Search

Loading...

Favela Tourism: visiting Santa Marta in Rio de Janeiro, Brazil

Praça Cantão (Cantao Square), well-known for its colorful houses as part of he Favela Painting Project of Hass and Hahn.  Photo copyright Nohelia Sanchez / www.rdj4u.com for www.TravelBoldly.com
Praça Cantão (Cantao Square), well-known for its colorful houses as part of he Favela Painting Project of Hass and Hahn. Photo copyright Nohelia Sanchez / www.rdj4u.com for www.TravelBoldly.com
Pin It

Visiting the Favela or Shantytown of Santa Marta in Rio de Janeiro, Brazil

by Nohelia Sanchez

I've been to Rio many times, the first time being in 1999, when I was scared at the very thought of entering a favela. However, several years have passed since then, and seen the pacification of many favelas in Rio. I have to confess that even so I was skeptical about taking a favela tour. I'm originally from Colombia, a country with no fewer social problems than Brazil, and I was lucky enough to be able contribute to different types of social projects from different perspectives there. I think one has to try some things themselves in order to obtain more knowledge of a particular subject, so I decided to visit Favela Santa Marta and try out a guided tour through a pacified slum in Rio.
Santa Marta favela has an impressive view of the Corcovado and Rio's exotic nature. Photo copyright Nohelia Sanchez / www.rdj4u.com for www.TravelBoldly.com
Santa Marta favela has an impressive view of the Corcovado 
and Rio's exotic nature.

The first thing I learned is that everything depends on the view of the traveler. I saw a lifestyle that has a lot to do with the way Brazilians are, not because of their infrastructure conditions, but because of their personalities: their friendliness, their relaxed style and their happiness despite all their problems. Cariocas are full of kindness and charisma.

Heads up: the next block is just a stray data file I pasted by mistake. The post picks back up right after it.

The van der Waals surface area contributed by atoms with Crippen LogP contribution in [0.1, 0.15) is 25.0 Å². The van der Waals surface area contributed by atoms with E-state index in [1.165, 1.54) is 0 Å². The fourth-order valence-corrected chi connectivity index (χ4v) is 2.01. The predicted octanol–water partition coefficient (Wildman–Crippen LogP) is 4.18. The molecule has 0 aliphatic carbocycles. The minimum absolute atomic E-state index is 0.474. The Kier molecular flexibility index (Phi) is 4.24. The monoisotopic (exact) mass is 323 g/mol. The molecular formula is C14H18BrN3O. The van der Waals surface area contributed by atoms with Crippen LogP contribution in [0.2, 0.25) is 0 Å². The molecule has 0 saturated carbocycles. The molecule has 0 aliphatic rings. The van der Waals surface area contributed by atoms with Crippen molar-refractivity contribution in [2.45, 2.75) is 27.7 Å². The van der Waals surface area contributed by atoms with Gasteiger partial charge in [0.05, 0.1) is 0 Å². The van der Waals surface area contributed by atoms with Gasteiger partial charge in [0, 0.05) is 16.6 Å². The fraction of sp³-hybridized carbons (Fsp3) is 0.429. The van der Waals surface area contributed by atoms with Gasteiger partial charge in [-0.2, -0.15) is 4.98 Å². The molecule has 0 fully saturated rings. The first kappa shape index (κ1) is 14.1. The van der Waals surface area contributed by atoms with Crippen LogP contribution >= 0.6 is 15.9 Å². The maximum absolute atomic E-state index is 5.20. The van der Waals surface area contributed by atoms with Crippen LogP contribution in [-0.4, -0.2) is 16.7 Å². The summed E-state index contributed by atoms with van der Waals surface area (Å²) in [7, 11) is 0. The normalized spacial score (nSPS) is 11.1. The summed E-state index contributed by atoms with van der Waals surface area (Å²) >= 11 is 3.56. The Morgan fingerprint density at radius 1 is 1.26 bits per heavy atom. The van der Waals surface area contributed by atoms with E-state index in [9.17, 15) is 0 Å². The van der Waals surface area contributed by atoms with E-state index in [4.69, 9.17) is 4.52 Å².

Favela Santa Marta is located on the hills between Botafogo and Laranjeiras, two medium-high class neighboorhoods in the Zona Sul. The favela tour that took us there began with a short trip through Tijuca, Forest, where we had the chance to see wonderful views of Rio. No amount of admiring Rio’s beauty is ever enough.

First impresions of Santa Marta favela in Rio de Janeiro, Brazil. Photo copyright Nohelia Sanchez / www.rdj4u.com for www.TravelBoldly.com
First impressions of Santa Marta favela in Rio de Janeiro, Brazil.
We started from above, where we had a commanding view over the favela with its little houses, Corcovado and the famous beaches of Copacabana & Ipanema in the Zona Sul. The first thing we noticed were a cable car that had recently been built in order to facilitate transportation within the favela, and a wall with gunshot scar from the time when crime prevailed in the neighborhood. It was in 2008 that the police took control of the favela and placed what is called a Pacified Police Unit there. Still, having such a tangible image of the gunshot scar gave me a sensation of vulnerability mixed with helplessness. I could not fathom what had happened on these streets and knew that it was likely I’d never find out.